Social media and even mainstream media appear poised to leap on Secretary Arne Duncan with both feet due to his swipe at white suburban moms.
The nearly universal sweeping outrage—some with a level of glee that must not be ignored—calls for close consideration itself.
First, rejecting Duncan’s comments about white suburban moms and Common Core critics is completely valid. I join hands with the education community in rejecting Duncan’s claims, his discourse, and his efforts to discredit a significant, credible, and growing resistance to CC that should not be trivialized and marginalized as Duncan does.
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However, I find the magnitude and swiftness of the responses to this “white suburban moms” incident disappointing in the larger context of Duncan’s entire tenure as Secretary of Education.
In the first moments of Obama’s administration, Duncan has personified and voiced an education agenda that disproportionately impacts black, brown, and poor children in powerfully negative ways. And the entire agenda has been consistently cloaked in discourse characterizing these policies as the Civil Rights issue of the day.
As well, Duncan has perpetuated and embraced “no excuses” narratives while directly and indirectly endorsing education reform and policies that target and mis-serve high-poverty students, African American and Latina/o students, and English Language learners—charter schools, Teach for America, accountability based on standards and high-stakes testing.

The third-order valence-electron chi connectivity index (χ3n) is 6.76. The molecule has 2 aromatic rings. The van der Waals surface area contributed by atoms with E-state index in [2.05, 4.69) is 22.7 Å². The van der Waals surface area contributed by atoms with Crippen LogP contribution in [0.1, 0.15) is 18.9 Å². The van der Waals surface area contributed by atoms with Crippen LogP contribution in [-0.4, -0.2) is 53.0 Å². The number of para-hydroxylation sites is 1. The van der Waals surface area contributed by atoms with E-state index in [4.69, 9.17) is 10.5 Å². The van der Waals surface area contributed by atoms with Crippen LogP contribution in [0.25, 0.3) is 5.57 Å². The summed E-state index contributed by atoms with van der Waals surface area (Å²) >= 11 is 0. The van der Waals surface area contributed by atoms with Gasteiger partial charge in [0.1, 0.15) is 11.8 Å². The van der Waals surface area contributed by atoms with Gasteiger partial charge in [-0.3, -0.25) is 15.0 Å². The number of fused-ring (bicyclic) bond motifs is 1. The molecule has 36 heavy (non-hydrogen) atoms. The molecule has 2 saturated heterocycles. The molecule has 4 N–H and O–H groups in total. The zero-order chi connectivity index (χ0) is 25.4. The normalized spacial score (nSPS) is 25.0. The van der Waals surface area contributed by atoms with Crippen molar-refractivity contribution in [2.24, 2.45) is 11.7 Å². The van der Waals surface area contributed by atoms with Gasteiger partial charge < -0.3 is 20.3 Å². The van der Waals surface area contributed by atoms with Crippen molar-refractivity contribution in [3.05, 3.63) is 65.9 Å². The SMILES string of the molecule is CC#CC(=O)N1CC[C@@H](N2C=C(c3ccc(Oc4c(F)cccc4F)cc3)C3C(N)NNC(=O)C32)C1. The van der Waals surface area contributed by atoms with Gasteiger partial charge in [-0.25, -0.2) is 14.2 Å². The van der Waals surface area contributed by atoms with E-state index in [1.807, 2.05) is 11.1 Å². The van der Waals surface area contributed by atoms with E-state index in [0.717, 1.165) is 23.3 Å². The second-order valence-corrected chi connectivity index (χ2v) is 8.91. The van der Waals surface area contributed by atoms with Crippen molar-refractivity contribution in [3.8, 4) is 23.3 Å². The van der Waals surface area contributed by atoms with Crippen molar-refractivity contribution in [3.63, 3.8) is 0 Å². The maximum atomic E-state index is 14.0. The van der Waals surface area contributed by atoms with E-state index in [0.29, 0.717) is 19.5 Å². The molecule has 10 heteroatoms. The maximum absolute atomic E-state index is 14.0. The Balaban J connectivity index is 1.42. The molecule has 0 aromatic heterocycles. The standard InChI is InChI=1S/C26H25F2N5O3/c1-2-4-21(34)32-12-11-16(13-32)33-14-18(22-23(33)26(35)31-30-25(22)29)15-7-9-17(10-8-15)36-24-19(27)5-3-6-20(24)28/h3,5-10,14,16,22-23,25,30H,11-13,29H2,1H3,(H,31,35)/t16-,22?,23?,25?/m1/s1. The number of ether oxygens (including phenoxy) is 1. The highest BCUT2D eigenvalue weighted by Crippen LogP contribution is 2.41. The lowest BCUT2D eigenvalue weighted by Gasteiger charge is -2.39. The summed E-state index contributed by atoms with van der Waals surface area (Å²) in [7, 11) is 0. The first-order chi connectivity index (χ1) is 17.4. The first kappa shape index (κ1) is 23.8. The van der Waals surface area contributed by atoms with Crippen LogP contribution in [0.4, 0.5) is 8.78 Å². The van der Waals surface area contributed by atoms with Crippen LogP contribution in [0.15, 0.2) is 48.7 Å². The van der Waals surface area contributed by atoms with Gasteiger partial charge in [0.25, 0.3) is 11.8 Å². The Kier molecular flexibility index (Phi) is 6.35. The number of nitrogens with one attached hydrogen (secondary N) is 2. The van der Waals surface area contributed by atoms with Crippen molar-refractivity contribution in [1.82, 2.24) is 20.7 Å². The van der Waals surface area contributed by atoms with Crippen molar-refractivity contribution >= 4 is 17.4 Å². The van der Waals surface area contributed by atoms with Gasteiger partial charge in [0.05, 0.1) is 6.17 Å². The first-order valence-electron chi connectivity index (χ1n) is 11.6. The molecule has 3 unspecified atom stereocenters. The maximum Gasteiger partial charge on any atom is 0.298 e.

Public commentary that highlights that education reform under Obama and Duncan fails the pursuit of equity in the context of race and class in the U.S. tends to fall on deaf ears. The same urgency witnessed in the responses to Duncan’s “white suburban moms” contrasts significantly from the silence surrounding challenges to Duncan’s discourse and policies that are classist and racist, policy designed for “other people’s children.”
The problem is not that educators and scholars have failed to identify that education reform under Obama and Duncan have continued and increased federal and state education policy creating two inequitable education systems—one for the white and affluent, another for minorities and the impoverished—because these important messages have been raised.
The problem is that rejecting education reform discourse and policy based on race and class concerns doesn’t resonate in the U.S.
As I have asked numerous times, what would the political and public support for TFA be if the organization was providing recent college graduates with no degrees in education and only five weeks of training to teach Advanced Placement or International Baccalaureate classes filled with affluent white students? (A similar question about KIPP raises the same issue.)
Indirectly, from the response to Duncan’s “white suburban moms” comments, now we know.
The measure of a people must not come from how we flinch when the privileged suffer; the measure of a people must come from how we tolerate (or ignore) the conditions that impact the impoverished and the powerless.
If white outrage is the only outrage that counts in the U.S., any victory won from that outrage is no victory at all.